such as Lataro is­land. It is hard to get to be­cause we have to go at night so they do not see us and the reef is sharp but we are strong and can swim over the reef. When the weather is good we can take ca­noes onto the land.” When asked how many crabs he can get in one night Henry an­swers “When four of us go we get be­tween forty and sixty crabs. If we get sixty that sells for about 100,000vt. But they are nearly fin­ished there now so it is hard to get so many.” When asked what he will do when there are no more crabs he shrugged. “I don’t know.” Poach­ing of the co­conut crab is vir­tu­ally im­pos­si­ble to po­lice and as tourism grows, the num­ber of co­conut crab de­crease at a fright­en­ing speed. “Af­ter mon­i­tor­ing a slower than usual crab sea­son, with di­min­ish­ing quan­ti­ties as well as sizes, I met An­thony and Theresa,” ex­plains Alsen Obed, Fish­eries Depart­ment Of­fi­cer. “To­gether we re­alised that since the sea­son opened in April 2014, as much as 85% of the ed­i­ble stock has been re­moved from this is­land by poach­ers. If you have bought crabs at the Lu­ganville mar­kets or eaten co­conut crab at any res­tau­rant in Santo, they are al­most cer­tainly stolen from this re­serve. Many also find their way to Port Vila to sat­isfy de­mand there. Ven­dors may claim that the crabs are from the Banks or Tor­res Is­lands in the North but this is not true and in fact the trans­porta­tion of them from these is­land groups is also illegal as they have al­most been wiped out there as well.” Be­cause of this, the Depart­ment of Fish­eries closed the sea­son early in Santo. There is as yet no de­ci­sion made as to whether it will re-open in 2015.

Pre­serv­ing our re­sources for fu­ture gen­er­a­tions.

But what of Lataro Is­land Re­serve? Theresa ex­plains her dreams. “The ul­ti­mate goal is to re-es­tab­lish the breed strongly on the is­land. The crabs in the first stages of their life de­velop in the sea. Cur­rents run both North and South of the is­land mean­ing that the young will dis­perse back to other is­lands and the main­land. Ul­ti­mately we would like to see the lo­cal vil­lages be­ing able to use them as a sus­tain­able food source. With a 60 year life cy­cle this is not go­ing to hap­pen overnight! To­gether with our cus­tom landown­ers we are try­ing to get Lataro gazetted as a re­serve. Whilst that will im­prove our abil­ity to pro­tect the species, ul­ti­mately where there is a profit for poach­ers, poach­ing will con­tinue. The only real way to pre­vent the ex­tinc­tion of the species is to stop the money tree.” In a joint ef­fort with Fish­eries and other bod­ies, a cam­paign is un­der­way to elim­i­nate mar­ket de­mand. Restau­rants, re­sorts and cruise lines have been asked to make clear their stance on co­conut crabs, as most are pur­chased by tourists, or those serv­ing tourists, who have no idea that they are eat­ing an en­dan­gered species. “Van­u­atu’s strength as a hol­i­day des­ti­na­tion is its nat­u­ral en­vi­ron­ment” says Theresa. “If the tourist in­dus­try col­lec­tively mar­kets Van­u­atu as an en­vi­ron­men­tal des­ti­na­tion and re­sorts, restau­rants and ships in­clude ar­ti­cles in their com­pendi­ums, on no­tice boards and on their menus which make their con­ser­va­tion pol­icy clear, it will im­prove aware­ness coun­try-wide and will help pre­serve Van­u­atu’s nat­u­ral beauty and species.” Theresa and An­thony have one re­quest to make of din­ers. “Van­u­atu has a won­der­ful range of din­ing op­tions. Please en­joy the de­li­cious dishes from a wide range of cuisines, but de­cline to con­trib­ute to the demise of this breed. When we see a res­tau­rant serv­ing the dish we tell them why we will not eat there and ask them to re­con­sider their menu choices. We are not ex­pect­ing ev­ery­one to do the same but next time some­body asks you if you ate co­conut crab in Van­u­atu please tell them why you didn’t!”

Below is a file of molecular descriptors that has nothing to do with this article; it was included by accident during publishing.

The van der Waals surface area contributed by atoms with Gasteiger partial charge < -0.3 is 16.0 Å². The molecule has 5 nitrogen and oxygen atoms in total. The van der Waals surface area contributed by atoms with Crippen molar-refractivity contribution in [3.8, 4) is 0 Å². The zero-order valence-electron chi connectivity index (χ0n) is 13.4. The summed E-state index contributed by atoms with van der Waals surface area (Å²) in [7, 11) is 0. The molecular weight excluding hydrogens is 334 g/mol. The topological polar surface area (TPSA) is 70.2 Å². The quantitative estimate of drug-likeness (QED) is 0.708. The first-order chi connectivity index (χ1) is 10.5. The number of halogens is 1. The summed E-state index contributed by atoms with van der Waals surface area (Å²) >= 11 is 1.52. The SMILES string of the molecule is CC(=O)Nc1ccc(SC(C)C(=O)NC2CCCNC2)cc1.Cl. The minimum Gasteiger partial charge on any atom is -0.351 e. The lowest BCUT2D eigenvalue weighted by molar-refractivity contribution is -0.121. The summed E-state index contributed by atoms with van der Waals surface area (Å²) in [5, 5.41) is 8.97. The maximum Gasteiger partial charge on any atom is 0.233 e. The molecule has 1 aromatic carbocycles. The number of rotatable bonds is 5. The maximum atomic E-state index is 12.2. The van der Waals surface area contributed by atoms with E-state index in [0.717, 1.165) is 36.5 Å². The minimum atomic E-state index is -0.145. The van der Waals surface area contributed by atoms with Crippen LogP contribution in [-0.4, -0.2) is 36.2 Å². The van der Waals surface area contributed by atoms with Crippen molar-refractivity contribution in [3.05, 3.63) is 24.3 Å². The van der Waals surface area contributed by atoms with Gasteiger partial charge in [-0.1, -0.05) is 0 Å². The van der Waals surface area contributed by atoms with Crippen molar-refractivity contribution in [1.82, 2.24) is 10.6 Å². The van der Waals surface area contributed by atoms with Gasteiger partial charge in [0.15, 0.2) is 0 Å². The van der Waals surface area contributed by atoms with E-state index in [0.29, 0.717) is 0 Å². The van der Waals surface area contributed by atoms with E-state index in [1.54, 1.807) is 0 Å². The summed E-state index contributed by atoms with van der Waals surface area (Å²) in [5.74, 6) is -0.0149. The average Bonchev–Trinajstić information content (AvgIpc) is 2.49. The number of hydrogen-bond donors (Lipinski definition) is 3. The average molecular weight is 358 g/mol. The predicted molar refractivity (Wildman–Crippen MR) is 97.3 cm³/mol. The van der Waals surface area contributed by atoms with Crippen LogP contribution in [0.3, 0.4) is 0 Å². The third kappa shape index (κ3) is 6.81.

4 The co­conut crab is the world’s largest ter­res­trial arthro­pod, grow­ing up to one me­tre in length, leg to leg and can re­put­edly weigh in ex­cess of 15kg. 4Their claws are pow­er­ful enough to husk co­conuts and can be used to lift and carry weights of up to 28kg. 4The co­conut crab will climb trees to cut down a co­conut, husk it and then carry it back up the tree to heights of ten me­tres be­fore drop­ping it in or­der to crack the shell and ac­cess the flesh in­side. 4They can drop from heights of 4.5 me­tres with­out dam­ag­ing them­selves. 4Although the adult co­conut crab lives on land and can drown in wa­ter, its lar­vae de­velop in the sea for the first month or so of their lives. 4Their ex­oskele­ton is moulted regularly to al­low the crab to grow. Moult­ing oc­curs in the safety of a bur­row and takes around 30 days, af­ter which the crab eats the cast-off ex­oskele­ton.they take up to six years to reach sex­ual ma­tu­rity but are of an ed­i­ble size well be­fore that. Most served in the hos­pi­tal­ity in­dus­try would not have reached breed­ing age. 4Slow grow­ing un­til they are about 40, the crab does not in­crease much in size af­ter that age, but they have been known to live up to 60 years old and some be­lieve ages of more than 100 years are pos­si­ble.